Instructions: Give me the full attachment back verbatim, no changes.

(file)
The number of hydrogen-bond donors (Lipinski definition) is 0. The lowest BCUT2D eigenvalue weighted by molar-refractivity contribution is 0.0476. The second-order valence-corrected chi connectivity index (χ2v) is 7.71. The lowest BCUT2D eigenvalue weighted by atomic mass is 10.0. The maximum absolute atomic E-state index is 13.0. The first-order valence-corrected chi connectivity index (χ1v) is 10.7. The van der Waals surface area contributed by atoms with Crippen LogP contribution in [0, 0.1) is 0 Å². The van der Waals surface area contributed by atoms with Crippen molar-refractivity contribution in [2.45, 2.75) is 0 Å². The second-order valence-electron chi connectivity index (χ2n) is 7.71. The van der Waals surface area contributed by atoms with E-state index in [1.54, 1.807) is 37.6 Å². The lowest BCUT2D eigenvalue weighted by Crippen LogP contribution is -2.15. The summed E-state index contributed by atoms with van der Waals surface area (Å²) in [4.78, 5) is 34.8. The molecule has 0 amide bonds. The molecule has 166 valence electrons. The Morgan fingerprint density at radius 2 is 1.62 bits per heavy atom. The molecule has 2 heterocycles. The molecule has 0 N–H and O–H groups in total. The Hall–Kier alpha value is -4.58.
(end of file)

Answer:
The number of hydrogen-bond donors (Lipinski definition) is 0. The lowest BCUT2D eigenvalue weighted by molar-refractivity contribution is 0.0476. The second-order valence-corrected chi connectivity index (χ2v) is 7.71. The lowest BCUT2D eigenvalue weighted by atomic mass is 10.0. The maximum absolute atomic E-state index is 13.0. The first-order valence-corrected chi connectivity index (χ1v) is 10.7. The van der Waals surface area contributed by atoms with Crippen LogP contribution in [0, 0.1) is 0 Å². The van der Waals surface area contributed by atoms with Crippen molar-refractivity contribution in [2.45, 2.75) is 0 Å². The second-order valence-electron chi connectivity index (χ2n) is 7.71. The van der Waals surface area contributed by atoms with E-state index in [1.54, 1.807) is 37.6 Å². The lowest BCUT2D eigenvalue weighted by Crippen LogP contribution is -2.15. The summed E-state index contributed by atoms with van der Waals surface area (Å²) in [4.78, 5) is 34.8. The molecule has 0 amide bonds. The molecule has 166 valence electrons. The Morgan fingerprint density at radius 2 is 1.62 bits per heavy atom. The molecule has 2 heterocycles. The molecule has 0 N–H and O–H groups in total. The Hall–Kier alpha value is -4.58.